In order to trigger wider discussion of the food security challenge, ELO and Syngenta, a Swiss biotech company, established a new Forum for the Future of Agriculture in 2008, calling for a re-evaluation of European agricultural policy to address the double challenge of food and environmental security.
"We need a policy change. We cannot tackle tomorrow's challenges with yesterday's policy toolkit", according to Franz Fischler, chairman of both the Forum for the Future of Agriculture and the RISE Foundation, and a former EU agriculture commissioner. "We need a modern policy framework which enables our farmers to meet world food demand in an environmentally sustainable way. We must first identify the most important tools to meet these challenges, and then reassess the budgetary means required," Fischler argues
"Modern technology is essential to equip farmers to meet the challenge of growing more food on limited land in a sustainable way," said John Atkin, Syngenta's chief operating officer for crop protection products. "But some proposed regulations risk limiting the technological tools available to farmers, which could reduce their productivity. Lower productivity means more land under production, threatening forests and other natural habitats."
Syngenta CEO Mike Mack highlights the importance of science and research in finding alternative sources of energy, combating water scarcity and protecting biodiversity to ensure food security and environmental safety. "A full modern toolbox including biotechnology, crop protection and seed care is vital to provide solutions," Mack said.
"Our innovative products allow us to unlock the potential of plants, enabling us to do more with less – feed more people and produce more fuel and fibre, while using less water and decreasing the carbon footprint of agriculture," he continued.
Meanwhile green NGOs argue that GM crops do not increase yields, as "increased yield" is rather a result of reduced loss of yields. Friends of the Earth further argues that GM crops actually increase pesticide use, in particular that of herbicides. In the long term, it argues, weeds become resistant to the chemicals engineered by the crops that are designed to kill them.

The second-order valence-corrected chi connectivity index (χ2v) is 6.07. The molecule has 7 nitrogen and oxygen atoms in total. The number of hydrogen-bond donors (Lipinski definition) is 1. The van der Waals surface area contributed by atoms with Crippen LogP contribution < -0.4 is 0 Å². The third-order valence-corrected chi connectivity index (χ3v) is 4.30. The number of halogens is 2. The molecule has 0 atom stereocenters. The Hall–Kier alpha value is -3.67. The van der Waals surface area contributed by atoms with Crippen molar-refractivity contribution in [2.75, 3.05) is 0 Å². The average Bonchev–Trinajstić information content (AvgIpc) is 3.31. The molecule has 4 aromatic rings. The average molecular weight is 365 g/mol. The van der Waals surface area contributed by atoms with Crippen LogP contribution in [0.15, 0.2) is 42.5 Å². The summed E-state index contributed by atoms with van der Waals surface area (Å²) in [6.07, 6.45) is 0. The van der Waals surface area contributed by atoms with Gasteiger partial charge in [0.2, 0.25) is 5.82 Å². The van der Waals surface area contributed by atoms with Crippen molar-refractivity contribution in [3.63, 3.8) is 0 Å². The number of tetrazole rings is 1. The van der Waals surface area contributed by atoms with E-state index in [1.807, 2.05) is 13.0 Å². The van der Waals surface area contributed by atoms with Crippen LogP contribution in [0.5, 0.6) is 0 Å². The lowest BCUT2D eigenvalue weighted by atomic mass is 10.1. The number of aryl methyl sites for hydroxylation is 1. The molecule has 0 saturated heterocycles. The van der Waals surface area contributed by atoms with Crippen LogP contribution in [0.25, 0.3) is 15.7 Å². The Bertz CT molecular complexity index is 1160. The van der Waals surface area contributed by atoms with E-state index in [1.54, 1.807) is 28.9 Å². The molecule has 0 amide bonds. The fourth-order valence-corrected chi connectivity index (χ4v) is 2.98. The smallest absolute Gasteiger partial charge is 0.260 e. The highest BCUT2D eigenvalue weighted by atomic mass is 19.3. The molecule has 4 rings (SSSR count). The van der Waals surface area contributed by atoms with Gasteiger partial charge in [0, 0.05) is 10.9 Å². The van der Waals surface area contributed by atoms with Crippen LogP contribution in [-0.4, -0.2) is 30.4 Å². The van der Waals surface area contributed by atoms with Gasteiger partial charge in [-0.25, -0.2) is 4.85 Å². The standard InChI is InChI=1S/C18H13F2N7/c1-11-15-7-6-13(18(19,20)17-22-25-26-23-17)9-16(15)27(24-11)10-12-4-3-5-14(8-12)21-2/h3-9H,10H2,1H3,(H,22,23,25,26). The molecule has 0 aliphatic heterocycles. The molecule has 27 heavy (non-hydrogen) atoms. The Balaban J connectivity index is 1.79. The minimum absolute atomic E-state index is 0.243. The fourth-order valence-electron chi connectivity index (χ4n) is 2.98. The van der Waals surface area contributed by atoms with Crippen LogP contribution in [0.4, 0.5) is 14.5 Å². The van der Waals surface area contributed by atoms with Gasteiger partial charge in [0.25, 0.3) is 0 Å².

Greenpeace argues that GMOs should not be released into the environment "as there is not adequate scientific understanding of their impact on the environment and human health". The NGO is worried that GMOs spread throughout nature and interbreed with natural organisms, thereby contaminating non-genetically engineered environments and future generations in an "uncontrollable way". GMOs cannot be recalled once released into the environment.
The NGO also opposes all patents on plants and patents on their genes, because "life is not an industrial commodity" and the biodiversity and environmental integrity of the world's food supply is "too important to our survival".
Farmers and agri-cooperatives across Europe, represented by Copa-Cogeca, are increasingly concerned by the current crisis in agricultural markets. "Producer prices for many agricultural products have fallen substantially over recent months, while the cost of production has risen sharply," they deplore.
As global food markets have become volatile, Copa-Cogeca is calling on policymakers to urgently introduce measures to "help prevent the most extreme market fluctuations and make sure that the remaining market managing tools are used," in order to maintain sustainably-produced, high-quality food security in Europe.
Gert van Dijk, president of Cogeca, is also calling for more transparency in the food chain, and is urging the European Commission to "urgently step up its efforts and take action against the imbalances of power in the food chain".
"How can consumers be expected to pay the same amount for their food in supermarkets, while farmers are being paid less?," van Dijk asked, calling on the Commission to investigate price transmission mechanisms. He also argued that more support for cooperatives would lead to smoother running of the food chain and fairer competition, enabling farmers to obtain a larger proportion of the added value. "Whilst we do need to cooperate with other stakeholders in the food chain, no unfair commercial practices should be allowed," he summarised.